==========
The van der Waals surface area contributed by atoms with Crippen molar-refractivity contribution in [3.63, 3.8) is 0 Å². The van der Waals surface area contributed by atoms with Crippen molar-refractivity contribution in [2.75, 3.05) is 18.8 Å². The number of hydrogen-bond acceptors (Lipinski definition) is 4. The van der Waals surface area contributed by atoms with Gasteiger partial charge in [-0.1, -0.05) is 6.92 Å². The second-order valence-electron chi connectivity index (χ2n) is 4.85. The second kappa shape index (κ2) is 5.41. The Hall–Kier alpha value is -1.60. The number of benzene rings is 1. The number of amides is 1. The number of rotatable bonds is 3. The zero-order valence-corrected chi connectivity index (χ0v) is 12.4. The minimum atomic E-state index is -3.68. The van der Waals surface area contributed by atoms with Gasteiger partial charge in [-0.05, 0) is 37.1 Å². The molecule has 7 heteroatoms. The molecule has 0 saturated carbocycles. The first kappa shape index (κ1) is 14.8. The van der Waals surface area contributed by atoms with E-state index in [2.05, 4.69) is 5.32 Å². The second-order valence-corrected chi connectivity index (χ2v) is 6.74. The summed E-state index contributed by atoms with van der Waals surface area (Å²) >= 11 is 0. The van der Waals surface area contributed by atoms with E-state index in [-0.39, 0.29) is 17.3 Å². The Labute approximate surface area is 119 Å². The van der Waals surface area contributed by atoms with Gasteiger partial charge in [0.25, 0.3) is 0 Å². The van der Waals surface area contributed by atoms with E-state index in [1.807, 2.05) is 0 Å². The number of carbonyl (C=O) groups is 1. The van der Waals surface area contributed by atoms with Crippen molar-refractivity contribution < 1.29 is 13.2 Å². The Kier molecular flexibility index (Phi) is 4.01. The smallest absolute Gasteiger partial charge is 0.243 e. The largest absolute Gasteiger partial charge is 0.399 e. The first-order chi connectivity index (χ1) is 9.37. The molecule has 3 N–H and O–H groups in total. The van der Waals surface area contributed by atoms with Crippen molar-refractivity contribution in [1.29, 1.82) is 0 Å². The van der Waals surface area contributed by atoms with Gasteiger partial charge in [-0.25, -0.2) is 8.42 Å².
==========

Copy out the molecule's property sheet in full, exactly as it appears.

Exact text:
The van der Waals surface area contributed by atoms with Crippen molar-refractivity contribution in [3.63, 3.8) is 0 Å². The van der Waals surface area contributed by atoms with Crippen molar-refractivity contribution in [2.75, 3.05) is 18.8 Å². The number of hydrogen-bond acceptors (Lipinski definition) is 4. The van der Waals surface area contributed by atoms with Gasteiger partial charge in [-0.1, -0.05) is 6.92 Å². The second-order valence-electron chi connectivity index (χ2n) is 4.85. The second kappa shape index (κ2) is 5.41. The Hall–Kier alpha value is -1.60. The number of benzene rings is 1. The number of amides is 1. The number of rotatable bonds is 3. The zero-order valence-corrected chi connectivity index (χ0v) is 12.4. The minimum atomic E-state index is -3.68. The van der Waals surface area contributed by atoms with Gasteiger partial charge in [-0.05, 0) is 37.1 Å². The molecule has 7 heteroatoms. The molecule has 0 saturated carbocycles. The first kappa shape index (κ1) is 14.8. The van der Waals surface area contributed by atoms with E-state index in [2.05, 4.69) is 5.32 Å². The second-order valence-corrected chi connectivity index (χ2v) is 6.74. The summed E-state index contributed by atoms with van der Waals surface area (Å²) >= 11 is 0. The van der Waals surface area contributed by atoms with E-state index in [-0.39, 0.29) is 17.3 Å². The Labute approximate surface area is 119 Å². The van der Waals surface area contributed by atoms with Gasteiger partial charge in [0.25, 0.3) is 0 Å². The van der Waals surface area contributed by atoms with E-state index in [1.807, 2.05) is 0 Å². The number of carbonyl (C=O) groups is 1. The van der Waals surface area contributed by atoms with Crippen molar-refractivity contribution < 1.29 is 13.2 Å². The Kier molecular flexibility index (Phi) is 4.01. The smallest absolute Gasteiger partial charge is 0.243 e. The largest absolute Gasteiger partial charge is 0.399 e. The first-order chi connectivity index (χ1) is 9.37. The molecule has 3 N–H and O–H groups in total. The van der Waals surface area contributed by atoms with Crippen molar-refractivity contribution in [1.29, 1.82) is 0 Å². The van der Waals surface area contributed by atoms with Gasteiger partial charge in [-0.25, -0.2) is 8.42 Å².